News

Sagi Shapira,PhD, assistant professor of systems biology at Columbia’s Vagelos College of Physicians & Surgeons and Nicholas Tatonetti, PhD, associate professor of bioinformatics and of systems biology at VP&S, have recently been awarded a new pilot grant to support their collaboration in COVID-19 research.

Drs. Shapira and Tatonetti are one of three teams who have been awarded a COVID-19 research pilot grant from the Herbert Irving Comprehensive Cancer Center. The pair will work on accurately identifying pathophysiological factors that modulate SARS-CoV-2 infection and explain variability in disease outcomes.

Read the full article here

Raul Rabadan , PhD, is an expert in uncovering patterns of evolution in highly dynamic biological systems, including in complex diseases like cancer. As the author of Understanding Coronavirus , a new book published by Cambridge University Press in June,  Dr. Rabadan, who originally began his academic career in mathematical physics, has set out to provide readers an accessible overview that quells misinformation about the novel virus, its origin, causes, and spread.

New Book by Raul Rabadan, PhD

Dr. Rabadan co-directs the Cancer Genomics and Epigenomics research program at the Herbert Irving Comprehensive Cancer Center (HICCC) , is professor of systems biology and of biomedical informatics at Columbia University Vagelos College of Physicians & Surgeons , and directs Columbia’s Program for Mathematical Genomics . He joined Columbia in 2008 right before the novel influenza, H1N1 or “swine flu”, emerged and quickly spread across the U.S. and the world.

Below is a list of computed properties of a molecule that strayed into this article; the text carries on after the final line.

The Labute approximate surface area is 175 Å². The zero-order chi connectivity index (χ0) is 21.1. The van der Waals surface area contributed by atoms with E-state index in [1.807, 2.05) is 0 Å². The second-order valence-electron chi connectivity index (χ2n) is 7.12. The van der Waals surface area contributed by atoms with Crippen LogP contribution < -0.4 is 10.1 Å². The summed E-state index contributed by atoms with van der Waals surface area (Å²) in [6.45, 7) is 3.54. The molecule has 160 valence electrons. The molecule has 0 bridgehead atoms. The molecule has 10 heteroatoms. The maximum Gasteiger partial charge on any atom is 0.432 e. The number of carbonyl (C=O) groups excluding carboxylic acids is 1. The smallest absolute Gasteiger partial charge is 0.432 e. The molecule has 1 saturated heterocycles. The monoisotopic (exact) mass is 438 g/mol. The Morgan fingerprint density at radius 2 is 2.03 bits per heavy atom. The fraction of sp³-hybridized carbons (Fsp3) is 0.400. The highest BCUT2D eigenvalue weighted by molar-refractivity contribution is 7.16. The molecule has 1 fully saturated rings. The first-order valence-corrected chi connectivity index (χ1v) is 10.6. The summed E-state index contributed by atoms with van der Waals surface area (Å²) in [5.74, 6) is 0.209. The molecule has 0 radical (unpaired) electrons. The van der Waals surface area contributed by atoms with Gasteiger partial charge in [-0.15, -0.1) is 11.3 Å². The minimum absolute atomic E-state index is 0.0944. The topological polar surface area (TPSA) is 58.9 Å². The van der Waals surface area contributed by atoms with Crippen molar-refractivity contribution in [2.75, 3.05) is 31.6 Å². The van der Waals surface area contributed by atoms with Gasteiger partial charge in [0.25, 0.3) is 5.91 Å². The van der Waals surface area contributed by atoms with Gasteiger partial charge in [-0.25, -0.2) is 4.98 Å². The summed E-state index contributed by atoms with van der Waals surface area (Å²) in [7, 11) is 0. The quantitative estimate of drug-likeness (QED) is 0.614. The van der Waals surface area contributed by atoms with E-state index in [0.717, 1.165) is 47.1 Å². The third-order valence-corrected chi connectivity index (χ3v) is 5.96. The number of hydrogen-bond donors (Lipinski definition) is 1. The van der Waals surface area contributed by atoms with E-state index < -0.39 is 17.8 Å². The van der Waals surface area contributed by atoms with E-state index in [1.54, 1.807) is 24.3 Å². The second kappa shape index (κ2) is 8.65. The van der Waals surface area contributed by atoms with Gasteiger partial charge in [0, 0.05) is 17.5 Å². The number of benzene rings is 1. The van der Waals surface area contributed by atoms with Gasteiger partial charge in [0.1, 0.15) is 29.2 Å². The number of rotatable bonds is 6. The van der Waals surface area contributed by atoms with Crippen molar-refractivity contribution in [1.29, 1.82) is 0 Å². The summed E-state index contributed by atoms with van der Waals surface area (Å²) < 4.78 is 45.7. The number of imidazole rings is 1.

At the time, Dr. Rabadan’s work honed in on understanding the genomic changes in a virus infecting a host and investigating how these changes contribute to the virus’ transfer to a different species. He continues to be fascinated by what can be gleaned from examining disease evolution.

When COVID-19 cases surged through the U.S., particularly in New York City in March, Dr. Rabadan—like many fellow scientists—contributed his research toward developing a treatment or vaccine. Scheduled to be on sabbatical this year, Dr. Rabadan instead remained quarantined with his family in New York City, shifting his attention to the new book and his own ongoing work in the genomics of cancer and COVID-19 research.

Read a Q+A with Dr. Rabadan, here

The seemingly chaotic bacterial soup of the gut microbiome is more organized than it first appears and follows some of the same ecological laws that apply to birds, fish, tropical rainforests, and even complex economic and financial markets, according to a new paper in Nature Microbiology by researchers led by Dennis Vitkup , PhD, associate professor of systems biology , at Columbia Univesrity Irving Medical Center .

One of the main challenges facing researchers who study the gut microbiome is its sheer size and amazing organizational complexity. Many trillions of bacteria, representing thousands of different species, live in the human intestinal tract, interacting with each other and the environment in countless and constantly changing ways.